In his book Margin of Safety, Seth Klarman discusses managing the portfolio liquidity cycle. Here’s an excerpt from that book:
When your portfolio is completely in cash, there is no risk of loss. There is also, however, no possibility of earning a high return. The tension between earning a high return, on the one hand, and avoiding risk, on the other, can run high. The appropriate balance between illiquidity and liquidity, between seeking return and limiting risk, is never easy to determine.
Investing is in some ways an endless process of managing liquidity. Typically an investor begins with liquidity, that is, with cash that he or she is looking to put to work. This initial liquidity is converted into less liquid investments in order to earn an incremental return. As investments come to fruition, liquidity is restored. Then the process begins anew. This portfolio liquidity cycle serves two important purposes.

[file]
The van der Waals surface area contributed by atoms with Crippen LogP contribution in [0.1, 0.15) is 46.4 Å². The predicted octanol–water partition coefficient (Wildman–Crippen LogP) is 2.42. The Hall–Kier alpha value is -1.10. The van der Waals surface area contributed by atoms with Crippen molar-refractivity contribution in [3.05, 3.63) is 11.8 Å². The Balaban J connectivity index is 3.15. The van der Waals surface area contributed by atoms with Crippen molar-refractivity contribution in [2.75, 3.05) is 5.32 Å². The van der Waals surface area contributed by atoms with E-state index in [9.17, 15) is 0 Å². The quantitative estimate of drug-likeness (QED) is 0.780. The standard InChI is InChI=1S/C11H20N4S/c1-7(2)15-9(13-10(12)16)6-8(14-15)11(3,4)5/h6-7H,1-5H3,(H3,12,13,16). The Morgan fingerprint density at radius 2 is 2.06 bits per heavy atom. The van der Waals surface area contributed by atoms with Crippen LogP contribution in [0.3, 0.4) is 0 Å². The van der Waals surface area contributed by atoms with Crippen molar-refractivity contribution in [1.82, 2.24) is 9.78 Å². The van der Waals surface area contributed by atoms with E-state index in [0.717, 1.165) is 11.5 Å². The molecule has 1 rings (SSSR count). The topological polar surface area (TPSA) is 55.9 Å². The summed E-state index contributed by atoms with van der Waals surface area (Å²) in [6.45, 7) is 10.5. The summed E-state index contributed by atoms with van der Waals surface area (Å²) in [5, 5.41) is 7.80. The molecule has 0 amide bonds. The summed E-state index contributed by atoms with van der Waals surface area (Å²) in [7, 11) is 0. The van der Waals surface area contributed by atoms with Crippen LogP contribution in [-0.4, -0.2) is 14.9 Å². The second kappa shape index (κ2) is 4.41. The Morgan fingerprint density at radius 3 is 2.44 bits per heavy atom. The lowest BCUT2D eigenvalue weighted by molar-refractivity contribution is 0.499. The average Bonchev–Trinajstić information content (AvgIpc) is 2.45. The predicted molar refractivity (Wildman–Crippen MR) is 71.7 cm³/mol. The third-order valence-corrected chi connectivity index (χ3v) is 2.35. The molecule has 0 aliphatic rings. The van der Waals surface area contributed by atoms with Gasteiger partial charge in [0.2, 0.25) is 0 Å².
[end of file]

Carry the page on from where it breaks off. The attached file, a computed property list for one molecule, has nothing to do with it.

First, as discussed in chapter 8, portfolio cash flow—the cash flowing into a portfolio—can reduce an investor’s opportunity costs.
Second, the periodic liquidation of parts of a portfolio has a cathartic effect. For the many investors who prefer to remain fully invested at all times, it is easy to become complacent, sinking or swimming with current holdings. “Dead wood” can accumulate and be neglected while losses build. By contrast, when the securities in a portfolio frequently turn into cash, the investor is constantly challenged to put that cash to work, seeking out the best values available.
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